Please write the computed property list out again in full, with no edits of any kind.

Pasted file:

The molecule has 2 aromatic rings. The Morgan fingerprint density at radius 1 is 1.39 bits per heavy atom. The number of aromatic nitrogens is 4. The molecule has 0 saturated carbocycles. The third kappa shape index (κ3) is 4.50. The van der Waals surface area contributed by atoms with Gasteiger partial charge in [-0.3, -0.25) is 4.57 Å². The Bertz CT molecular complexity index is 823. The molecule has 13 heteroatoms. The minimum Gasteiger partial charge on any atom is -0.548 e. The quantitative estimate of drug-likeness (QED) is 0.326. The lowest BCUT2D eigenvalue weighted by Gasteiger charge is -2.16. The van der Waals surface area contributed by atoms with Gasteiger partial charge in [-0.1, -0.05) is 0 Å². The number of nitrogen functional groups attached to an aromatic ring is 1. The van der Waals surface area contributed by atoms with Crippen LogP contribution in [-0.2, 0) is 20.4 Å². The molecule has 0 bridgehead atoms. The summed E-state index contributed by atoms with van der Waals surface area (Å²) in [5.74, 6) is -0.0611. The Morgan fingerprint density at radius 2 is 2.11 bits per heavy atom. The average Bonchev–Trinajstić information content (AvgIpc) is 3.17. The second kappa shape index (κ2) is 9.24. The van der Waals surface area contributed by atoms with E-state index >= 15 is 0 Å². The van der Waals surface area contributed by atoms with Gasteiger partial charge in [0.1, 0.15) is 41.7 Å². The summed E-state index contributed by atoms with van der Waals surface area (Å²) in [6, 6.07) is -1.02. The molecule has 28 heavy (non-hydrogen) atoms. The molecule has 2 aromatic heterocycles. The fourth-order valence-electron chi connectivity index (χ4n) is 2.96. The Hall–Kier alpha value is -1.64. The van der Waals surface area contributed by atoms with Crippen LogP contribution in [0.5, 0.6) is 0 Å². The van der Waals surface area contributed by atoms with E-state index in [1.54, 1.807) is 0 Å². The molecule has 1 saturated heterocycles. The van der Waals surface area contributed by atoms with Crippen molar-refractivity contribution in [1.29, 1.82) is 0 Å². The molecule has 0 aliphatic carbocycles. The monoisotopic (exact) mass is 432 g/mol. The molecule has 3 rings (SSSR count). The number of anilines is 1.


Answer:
The molecule has 2 aromatic rings. The Morgan fingerprint density at radius 1 is 1.39 bits per heavy atom. The number of aromatic nitrogens is 4. The molecule has 0 saturated carbocycles. The third kappa shape index (κ3) is 4.50. The van der Waals surface area contributed by atoms with Gasteiger partial charge in [-0.3, -0.25) is 4.57 Å². The Bertz CT molecular complexity index is 823. The molecule has 13 heteroatoms. The minimum Gasteiger partial charge on any atom is -0.548 e. The quantitative estimate of drug-likeness (QED) is 0.326. The lowest BCUT2D eigenvalue weighted by Gasteiger charge is -2.16. The van der Waals surface area contributed by atoms with Gasteiger partial charge in [-0.1, -0.05) is 0 Å². The number of nitrogen functional groups attached to an aromatic ring is 1. The van der Waals surface area contributed by atoms with Crippen LogP contribution in [-0.2, 0) is 20.4 Å². The molecule has 0 bridgehead atoms. The summed E-state index contributed by atoms with van der Waals surface area (Å²) in [5.74, 6) is -0.0611. The Morgan fingerprint density at radius 2 is 2.11 bits per heavy atom. The average Bonchev–Trinajstić information content (AvgIpc) is 3.17. The second kappa shape index (κ2) is 9.24. The van der Waals surface area contributed by atoms with E-state index >= 15 is 0 Å². The van der Waals surface area contributed by atoms with Gasteiger partial charge in [0.1, 0.15) is 41.7 Å². The summed E-state index contributed by atoms with van der Waals surface area (Å²) in [6, 6.07) is -1.02. The molecule has 28 heavy (non-hydrogen) atoms. The molecule has 2 aromatic heterocycles. The fourth-order valence-electron chi connectivity index (χ4n) is 2.96. The Hall–Kier alpha value is -1.64. The van der Waals surface area contributed by atoms with Crippen LogP contribution in [0.5, 0.6) is 0 Å². The van der Waals surface area contributed by atoms with E-state index in [1.54, 1.807) is 0 Å². The molecule has 1 saturated heterocycles. The van der Waals surface area contributed by atoms with Crippen molar-refractivity contribution in [1.29, 1.82) is 0 Å². The molecule has 0 aliphatic carbocycles. The monoisotopic (exact) mass is 432 g/mol. The molecule has 3 rings (SSSR count). The number of anilines is 1.